AN ACT TO CONFORM THE HEMP LAWS WITH FEDERAL LAW BY PERMANENTLY EXCLUDING HEMP FROM THE STATE CONTROLLED SUBSTANCES ACT. SL 2022-32. Enacted June 30, 2022. Effective June 30, 2022.
Bill Summaries: all (2021)
Summary date: Jun 30 2022 - View summary
Summary date: May 25 2022 - View summary
House committee substitute replaces the content of the 2nd edition with the following.
Effective June 30, 2022, amends the definition of marijuana under the NC Controlled Substances Act, set out in GS 90-87, to explicitly exclude hemp and hemp products. Adds and defines the term hemp as any part of Cannabis sativa with a delta-9 tetrahydrocannabinol concentration that does not exceed 0.3% on a dry weight basis; includes any part of the plant, its seeds and all derivatives, extracts, cannabinoids, isomers, acids, salts, and salts of isomers, whether growing or not. Adds and defines the term hemp products to include all products made from hemp, with a nonexhaustive list such as cloth, cordage, fiber, food, fuel, paint, paper, particleboard, plastics, seed, seed meal and seed oil for consumption, and verified propagules for cultivation if the seeds originate from hemp varieties.
Effective June 30, 2022, amends GS 90-94, which sets out the Schedule VI controlled substances, by excluding from tetrahydrocannabinols hemp or hemp products.
Changes the act's titles.
Summary date: Apr 28 2021 - View summary
Senate committee substitute deletes the content of the 1st edition and replaces it with the following.
Amends GS 153A-123 (concerning counties) and GS 160A-175 (concerning cities), making identical changes as follows. Provides that violations of county or city ordinances can only be misdemeanors or infractions if specified in the ordinance, except for eight specified types of ordinances which cannot impose a criminal penalty, including ordinances adopted pursuant to respective state laws concerning regulating and licensed businesses and trades (previously provided violations to be a misdemeanor or motor vehicle violations an infraction as specified in GS 14-4). Adds a new provision prohibiting enacting an ordinance specifying a criminal penalty at the meeting in which it is first introduced.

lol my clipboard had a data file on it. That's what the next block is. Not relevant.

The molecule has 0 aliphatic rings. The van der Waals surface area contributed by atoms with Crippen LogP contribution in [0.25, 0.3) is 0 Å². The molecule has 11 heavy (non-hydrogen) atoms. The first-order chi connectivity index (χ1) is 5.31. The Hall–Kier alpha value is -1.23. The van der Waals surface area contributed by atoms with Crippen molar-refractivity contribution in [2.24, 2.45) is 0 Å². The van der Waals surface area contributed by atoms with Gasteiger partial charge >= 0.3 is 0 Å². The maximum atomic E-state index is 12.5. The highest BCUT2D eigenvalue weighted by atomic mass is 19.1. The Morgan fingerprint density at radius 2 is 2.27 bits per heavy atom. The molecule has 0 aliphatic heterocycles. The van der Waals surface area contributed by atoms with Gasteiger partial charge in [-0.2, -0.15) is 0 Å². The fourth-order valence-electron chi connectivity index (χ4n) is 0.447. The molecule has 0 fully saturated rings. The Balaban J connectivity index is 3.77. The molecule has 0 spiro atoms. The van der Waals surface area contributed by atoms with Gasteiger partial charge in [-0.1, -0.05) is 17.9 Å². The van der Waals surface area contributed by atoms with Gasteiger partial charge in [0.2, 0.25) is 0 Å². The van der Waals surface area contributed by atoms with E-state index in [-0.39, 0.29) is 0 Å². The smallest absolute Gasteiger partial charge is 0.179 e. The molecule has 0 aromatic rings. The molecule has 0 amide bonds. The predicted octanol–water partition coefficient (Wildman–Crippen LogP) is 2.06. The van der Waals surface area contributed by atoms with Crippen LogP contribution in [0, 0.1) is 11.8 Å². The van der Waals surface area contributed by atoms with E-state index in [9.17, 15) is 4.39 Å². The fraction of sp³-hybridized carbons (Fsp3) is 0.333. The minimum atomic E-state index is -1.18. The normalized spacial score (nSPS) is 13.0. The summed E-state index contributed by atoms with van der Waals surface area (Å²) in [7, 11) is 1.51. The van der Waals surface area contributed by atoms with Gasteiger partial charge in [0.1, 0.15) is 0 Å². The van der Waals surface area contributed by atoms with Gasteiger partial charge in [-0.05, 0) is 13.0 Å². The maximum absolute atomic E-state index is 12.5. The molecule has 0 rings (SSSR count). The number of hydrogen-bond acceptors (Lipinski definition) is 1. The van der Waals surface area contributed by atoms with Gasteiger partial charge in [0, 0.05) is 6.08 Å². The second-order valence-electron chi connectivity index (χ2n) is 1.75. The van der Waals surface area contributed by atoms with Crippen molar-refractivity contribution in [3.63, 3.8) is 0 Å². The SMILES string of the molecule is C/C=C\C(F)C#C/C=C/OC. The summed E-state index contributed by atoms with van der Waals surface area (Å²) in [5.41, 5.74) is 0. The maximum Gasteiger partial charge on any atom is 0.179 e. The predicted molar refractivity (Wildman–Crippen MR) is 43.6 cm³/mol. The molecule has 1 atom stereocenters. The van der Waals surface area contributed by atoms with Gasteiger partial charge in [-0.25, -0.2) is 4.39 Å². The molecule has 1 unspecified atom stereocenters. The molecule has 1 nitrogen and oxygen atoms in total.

Amends GS 14-4 to provide that a person cannot be found responsible or guilty of a local ordinance violation if, when tried, the person produces proof of compliance with the local ordinance through (1) no new alleged violations of the local ordinance within 30 days from the date of the initial alleged violation, or (2) proof of a good-faith effort to seek assistance to address any underlying factors related to unemployment, homelessness, mental health, or substance abuse that might relate to the person's ability to comply with the local ordinance.
Effective December 1, 2021, and applies to offenses and violations committed on or after that date. Makes conforming changes to the act's titles.
Summary date: Apr 1 2021 - View summary
Revises GS 14-4, making it an infraction punishable by a fine of up to $50 to violate a local ordinance or ordinance of a metropolitan sewerage district (currently a Class 3 misdemeanor punishable by up to $500, or $50 if the ordinance does not specify a greater fine, except violations of ordinances regulating the operation or parking of vehicles are an infraction punishable by fine of up to $50). Adds that the statute does not restrict local authority or the authority of a metropolitan sewerage district from imposing stricter civil penalties for violation of any ordinance pursuant to their respective authority under GS 153A-123, GS 160A-175, or GS 162A-81. Makes conforming changes. Applies to violations on or after December 1, 2021.
Enacts GS 14-4.2 to bar criminal convictions unless the offense is a common-law offense or appears in the following GS Chapters: 14 (Criminal Law), 20 (Motor Vehicles), or Article 5 of GS Chapter 90 (Controlled Substances Act). Excludes persons who have actual knowledge that the behavior constitutes a crime. Applies to offenses committed on or after December 1, 2021.
Provides a savings clause for prosecutions for offenses committed before December 1, 2021.
Effective December 1, 2021.